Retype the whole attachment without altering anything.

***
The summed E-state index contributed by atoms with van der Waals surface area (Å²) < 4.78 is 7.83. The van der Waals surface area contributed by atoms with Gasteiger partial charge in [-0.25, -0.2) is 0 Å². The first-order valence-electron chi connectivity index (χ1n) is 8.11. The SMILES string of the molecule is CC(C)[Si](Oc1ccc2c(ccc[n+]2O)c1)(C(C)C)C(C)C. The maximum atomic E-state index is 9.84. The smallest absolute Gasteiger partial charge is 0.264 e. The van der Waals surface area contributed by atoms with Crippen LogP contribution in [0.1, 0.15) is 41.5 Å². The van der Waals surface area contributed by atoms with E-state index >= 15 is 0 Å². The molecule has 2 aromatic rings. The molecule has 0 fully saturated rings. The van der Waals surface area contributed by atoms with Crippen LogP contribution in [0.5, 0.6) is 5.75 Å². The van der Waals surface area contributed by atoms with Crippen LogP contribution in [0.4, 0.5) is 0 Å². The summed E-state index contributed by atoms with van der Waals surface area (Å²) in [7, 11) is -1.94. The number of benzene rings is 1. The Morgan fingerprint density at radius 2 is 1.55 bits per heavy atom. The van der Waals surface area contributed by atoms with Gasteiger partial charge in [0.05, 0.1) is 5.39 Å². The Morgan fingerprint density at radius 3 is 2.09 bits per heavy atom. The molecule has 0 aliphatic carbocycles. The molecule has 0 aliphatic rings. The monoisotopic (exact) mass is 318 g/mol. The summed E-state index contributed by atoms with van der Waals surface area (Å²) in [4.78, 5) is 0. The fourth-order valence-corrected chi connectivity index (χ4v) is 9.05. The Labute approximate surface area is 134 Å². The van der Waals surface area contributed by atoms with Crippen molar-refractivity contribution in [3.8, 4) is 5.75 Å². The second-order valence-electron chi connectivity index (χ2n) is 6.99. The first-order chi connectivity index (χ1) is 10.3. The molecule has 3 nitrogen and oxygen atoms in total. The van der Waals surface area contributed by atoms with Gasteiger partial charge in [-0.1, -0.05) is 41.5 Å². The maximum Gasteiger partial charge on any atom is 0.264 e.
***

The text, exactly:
The summed E-state index contributed by atoms with van der Waals surface area (Å²) < 4.78 is 7.83. The van der Waals surface area contributed by atoms with Gasteiger partial charge in [-0.25, -0.2) is 0 Å². The first-order valence-electron chi connectivity index (χ1n) is 8.11. The SMILES string of the molecule is CC(C)[Si](Oc1ccc2c(ccc[n+]2O)c1)(C(C)C)C(C)C. The maximum atomic E-state index is 9.84. The smallest absolute Gasteiger partial charge is 0.264 e. The van der Waals surface area contributed by atoms with Crippen LogP contribution in [0.1, 0.15) is 41.5 Å². The van der Waals surface area contributed by atoms with E-state index >= 15 is 0 Å². The molecule has 2 aromatic rings. The molecule has 0 fully saturated rings. The van der Waals surface area contributed by atoms with Crippen LogP contribution in [0.5, 0.6) is 5.75 Å². The van der Waals surface area contributed by atoms with Crippen LogP contribution in [0.4, 0.5) is 0 Å². The summed E-state index contributed by atoms with van der Waals surface area (Å²) in [7, 11) is -1.94. The number of benzene rings is 1. The Morgan fingerprint density at radius 2 is 1.55 bits per heavy atom. The van der Waals surface area contributed by atoms with Gasteiger partial charge in [0.05, 0.1) is 5.39 Å². The Morgan fingerprint density at radius 3 is 2.09 bits per heavy atom. The molecule has 0 aliphatic carbocycles. The molecule has 0 aliphatic rings. The monoisotopic (exact) mass is 318 g/mol. The summed E-state index contributed by atoms with van der Waals surface area (Å²) in [4.78, 5) is 0. The fourth-order valence-corrected chi connectivity index (χ4v) is 9.05. The Labute approximate surface area is 134 Å². The van der Waals surface area contributed by atoms with Crippen molar-refractivity contribution in [3.8, 4) is 5.75 Å². The second-order valence-electron chi connectivity index (χ2n) is 6.99. The first-order chi connectivity index (χ1) is 10.3. The molecule has 3 nitrogen and oxygen atoms in total. The van der Waals surface area contributed by atoms with Gasteiger partial charge in [-0.1, -0.05) is 41.5 Å². The maximum Gasteiger partial charge on any atom is 0.264 e.